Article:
IEP team meetings will not be required, Provost said, but video chat or phone meetings are possible. Provost said that the district is also working to ensure that students in special-education programs and their families have access to Chromebooks.

Amherst-Pelham Regional Public Schools

Amherst-Pelham Regional Public Schools Superintendent Michael Morris said that, like Northampton, “our goal is to give students and families the same resources when schools are closed,” noting that the district is not trying to emulate colleges and universities in creating digital course equivalencies. Education goals focus on enrichment work and are not mandatory.

Instructors are using resources such as Google Classroom, Morris said, adding that many of the learning resources will be digital. To help students retain access to their schoolwork, the district is expanding its Chromebook availability.

The district provides students in grades seven-12 with Chromebooks they can take home, but in light of the school closures, it has reached out to families of younger students to see if they need a Chromebook, which Morris said has garnered “a huge response rate,” with about 90 requests as of Friday.

Providing these devices can be important even for families that do have a computer at home, Morris noted, as they may have more than one child who needs computer access to complete schoolwork.

Counselors, special education teachers, English Language Learner teachers and other staff members who serve students with specialized education needs “are heavily involved in both the planning of enrichment materials and being in contact with students and families to ensure that they have the supports needed,” Morris told the Gazette via email. 

“Our staff is collaborating on projects to be inclusive of both general education teachers, specialists and other staff who offer guidance and feedback on instructional materials and student strengths and needs,” Morris added.

Gateway Regional School District

Teachers in the Gateway Regional School District, which is based in Huntington, mostly are relying on digital learning, said Superintendent David Hopson, with hard copies of schoolwork provided as “a last resort” for students who would otherwise not be able to access the materials.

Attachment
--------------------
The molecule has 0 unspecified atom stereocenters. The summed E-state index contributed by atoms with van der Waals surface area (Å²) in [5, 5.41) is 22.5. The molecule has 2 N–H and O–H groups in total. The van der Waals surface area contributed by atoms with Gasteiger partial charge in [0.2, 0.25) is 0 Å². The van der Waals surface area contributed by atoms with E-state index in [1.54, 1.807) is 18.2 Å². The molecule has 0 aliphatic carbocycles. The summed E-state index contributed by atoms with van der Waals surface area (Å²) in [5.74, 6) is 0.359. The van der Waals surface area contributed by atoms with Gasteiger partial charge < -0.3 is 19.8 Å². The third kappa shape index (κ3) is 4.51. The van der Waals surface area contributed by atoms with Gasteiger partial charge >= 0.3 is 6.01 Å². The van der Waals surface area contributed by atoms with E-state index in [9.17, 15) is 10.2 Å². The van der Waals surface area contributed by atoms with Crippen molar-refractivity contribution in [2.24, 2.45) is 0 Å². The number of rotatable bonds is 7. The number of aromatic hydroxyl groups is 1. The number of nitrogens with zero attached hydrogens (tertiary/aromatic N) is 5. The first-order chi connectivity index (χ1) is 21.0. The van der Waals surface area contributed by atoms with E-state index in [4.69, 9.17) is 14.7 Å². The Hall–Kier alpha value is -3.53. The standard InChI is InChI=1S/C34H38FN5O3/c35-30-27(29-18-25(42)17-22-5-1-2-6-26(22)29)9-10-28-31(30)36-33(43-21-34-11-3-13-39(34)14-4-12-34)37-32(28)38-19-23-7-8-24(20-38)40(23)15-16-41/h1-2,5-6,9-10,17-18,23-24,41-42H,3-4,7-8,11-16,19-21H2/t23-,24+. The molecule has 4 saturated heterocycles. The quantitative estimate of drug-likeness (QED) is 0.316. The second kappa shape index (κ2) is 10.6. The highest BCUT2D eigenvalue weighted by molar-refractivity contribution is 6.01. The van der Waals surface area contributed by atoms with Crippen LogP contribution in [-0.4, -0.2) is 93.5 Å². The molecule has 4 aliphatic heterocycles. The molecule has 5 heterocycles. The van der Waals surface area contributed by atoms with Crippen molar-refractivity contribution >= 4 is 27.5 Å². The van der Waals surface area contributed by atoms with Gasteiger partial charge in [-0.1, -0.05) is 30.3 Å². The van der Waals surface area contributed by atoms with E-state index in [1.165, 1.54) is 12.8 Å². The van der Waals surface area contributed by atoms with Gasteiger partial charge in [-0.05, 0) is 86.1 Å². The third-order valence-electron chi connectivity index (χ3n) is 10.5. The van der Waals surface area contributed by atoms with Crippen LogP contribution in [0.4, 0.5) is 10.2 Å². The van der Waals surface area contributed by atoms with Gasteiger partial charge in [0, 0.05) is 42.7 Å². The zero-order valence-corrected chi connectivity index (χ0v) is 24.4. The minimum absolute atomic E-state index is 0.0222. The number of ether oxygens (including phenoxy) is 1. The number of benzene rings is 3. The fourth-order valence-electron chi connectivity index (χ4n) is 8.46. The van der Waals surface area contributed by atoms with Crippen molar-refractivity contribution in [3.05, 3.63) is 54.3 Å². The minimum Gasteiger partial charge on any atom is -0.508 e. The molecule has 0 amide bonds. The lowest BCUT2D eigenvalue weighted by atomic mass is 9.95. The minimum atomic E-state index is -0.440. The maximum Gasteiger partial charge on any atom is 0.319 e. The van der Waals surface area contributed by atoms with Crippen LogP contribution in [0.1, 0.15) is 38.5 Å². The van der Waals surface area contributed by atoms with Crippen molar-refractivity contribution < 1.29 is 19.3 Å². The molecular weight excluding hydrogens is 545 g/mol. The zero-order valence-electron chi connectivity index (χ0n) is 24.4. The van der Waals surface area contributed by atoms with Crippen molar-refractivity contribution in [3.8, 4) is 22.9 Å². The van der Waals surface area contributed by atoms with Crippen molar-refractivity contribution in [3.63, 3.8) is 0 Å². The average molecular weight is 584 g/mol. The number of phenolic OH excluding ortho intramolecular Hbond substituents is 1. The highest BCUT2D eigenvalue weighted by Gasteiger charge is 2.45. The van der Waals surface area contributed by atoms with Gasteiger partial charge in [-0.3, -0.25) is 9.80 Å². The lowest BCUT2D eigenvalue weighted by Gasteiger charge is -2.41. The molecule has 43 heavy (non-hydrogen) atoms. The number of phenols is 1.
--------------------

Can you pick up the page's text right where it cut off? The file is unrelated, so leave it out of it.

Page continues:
“We understand we can’t, given the short notice, replicate what’s happening in the classroom and truly go to an online environment like the colleges have,” Hopson said, echoing Morris, “so what we’re going to do is provide an environment where students can get some work done.”

The schoolwork provides “educational enrichment activities,” Hopson said in an announcement.

Every student in grades three-12 was sent home with a Chromebook, Hopson said. Prior to the outbreak, only students grades five and up with an insurance policy from the district could take home Chromebooks. School Wi-Fi is accessible in parking lots, Hopson said, and the district has asked town libraries to keep Wi-Fi on 24/7.

Special education staff members are reaching out to help families of students with specialized education needs to form learning plans, Hopson wrote in the message. 

“This may include specific days of the week when the district may transport those students to school to work directly with specialized staff,” he said.

Correction: This story has been updated to reflect that Gateway Regional School District will be providing “educational enrichment activities” during its closure.Jacquelyn Voghel can be reached at jvoghel@gazettenet.com.